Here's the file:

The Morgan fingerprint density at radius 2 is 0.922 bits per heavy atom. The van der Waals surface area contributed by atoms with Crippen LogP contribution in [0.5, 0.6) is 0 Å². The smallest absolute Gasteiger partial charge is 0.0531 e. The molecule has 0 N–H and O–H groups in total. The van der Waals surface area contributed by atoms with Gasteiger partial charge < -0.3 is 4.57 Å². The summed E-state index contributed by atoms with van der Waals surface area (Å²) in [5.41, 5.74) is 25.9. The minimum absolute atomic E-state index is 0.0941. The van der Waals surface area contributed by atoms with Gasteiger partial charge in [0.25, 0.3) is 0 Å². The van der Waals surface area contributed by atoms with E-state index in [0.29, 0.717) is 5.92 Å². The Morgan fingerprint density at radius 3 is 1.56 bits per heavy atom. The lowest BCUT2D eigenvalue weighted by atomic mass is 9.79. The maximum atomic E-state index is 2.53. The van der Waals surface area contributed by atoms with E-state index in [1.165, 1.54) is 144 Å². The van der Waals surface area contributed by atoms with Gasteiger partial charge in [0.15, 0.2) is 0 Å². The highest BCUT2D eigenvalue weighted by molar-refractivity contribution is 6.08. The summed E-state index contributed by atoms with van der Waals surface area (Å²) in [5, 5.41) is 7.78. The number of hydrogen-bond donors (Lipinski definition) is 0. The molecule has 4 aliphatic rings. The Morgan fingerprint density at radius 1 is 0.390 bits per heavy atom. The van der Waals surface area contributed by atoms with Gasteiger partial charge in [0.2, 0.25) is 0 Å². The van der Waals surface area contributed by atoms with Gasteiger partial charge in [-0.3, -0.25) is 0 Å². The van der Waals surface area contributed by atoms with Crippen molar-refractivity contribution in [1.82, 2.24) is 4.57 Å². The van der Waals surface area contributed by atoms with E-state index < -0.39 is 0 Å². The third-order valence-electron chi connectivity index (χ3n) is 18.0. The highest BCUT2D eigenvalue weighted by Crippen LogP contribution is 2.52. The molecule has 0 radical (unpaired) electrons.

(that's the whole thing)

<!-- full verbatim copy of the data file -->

The Morgan fingerprint density at radius 2 is 0.922 bits per heavy atom. The van der Waals surface area contributed by atoms with Crippen LogP contribution in [0.5, 0.6) is 0 Å². The smallest absolute Gasteiger partial charge is 0.0531 e. The molecule has 0 N–H and O–H groups in total. The van der Waals surface area contributed by atoms with Gasteiger partial charge < -0.3 is 4.57 Å². The summed E-state index contributed by atoms with van der Waals surface area (Å²) in [5.41, 5.74) is 25.9. The minimum absolute atomic E-state index is 0.0941. The van der Waals surface area contributed by atoms with Gasteiger partial charge in [0.25, 0.3) is 0 Å². The van der Waals surface area contributed by atoms with E-state index in [0.29, 0.717) is 5.92 Å². The Morgan fingerprint density at radius 3 is 1.56 bits per heavy atom. The lowest BCUT2D eigenvalue weighted by atomic mass is 9.79. The maximum atomic E-state index is 2.53. The van der Waals surface area contributed by atoms with E-state index in [1.165, 1.54) is 144 Å². The van der Waals surface area contributed by atoms with Gasteiger partial charge in [0.15, 0.2) is 0 Å². The highest BCUT2D eigenvalue weighted by molar-refractivity contribution is 6.08. The summed E-state index contributed by atoms with van der Waals surface area (Å²) in [5, 5.41) is 7.78. The number of hydrogen-bond donors (Lipinski definition) is 0. The molecule has 4 aliphatic rings. The Morgan fingerprint density at radius 1 is 0.390 bits per heavy atom. The van der Waals surface area contributed by atoms with Gasteiger partial charge in [0.2, 0.25) is 0 Å². The van der Waals surface area contributed by atoms with Gasteiger partial charge in [-0.3, -0.25) is 0 Å². The van der Waals surface area contributed by atoms with Crippen molar-refractivity contribution in [1.82, 2.24) is 4.57 Å². The van der Waals surface area contributed by atoms with E-state index < -0.39 is 0 Å². The third-order valence-electron chi connectivity index (χ3n) is 18.0. The highest BCUT2D eigenvalue weighted by Crippen LogP contribution is 2.52. The molecule has 0 radical (unpaired) electrons.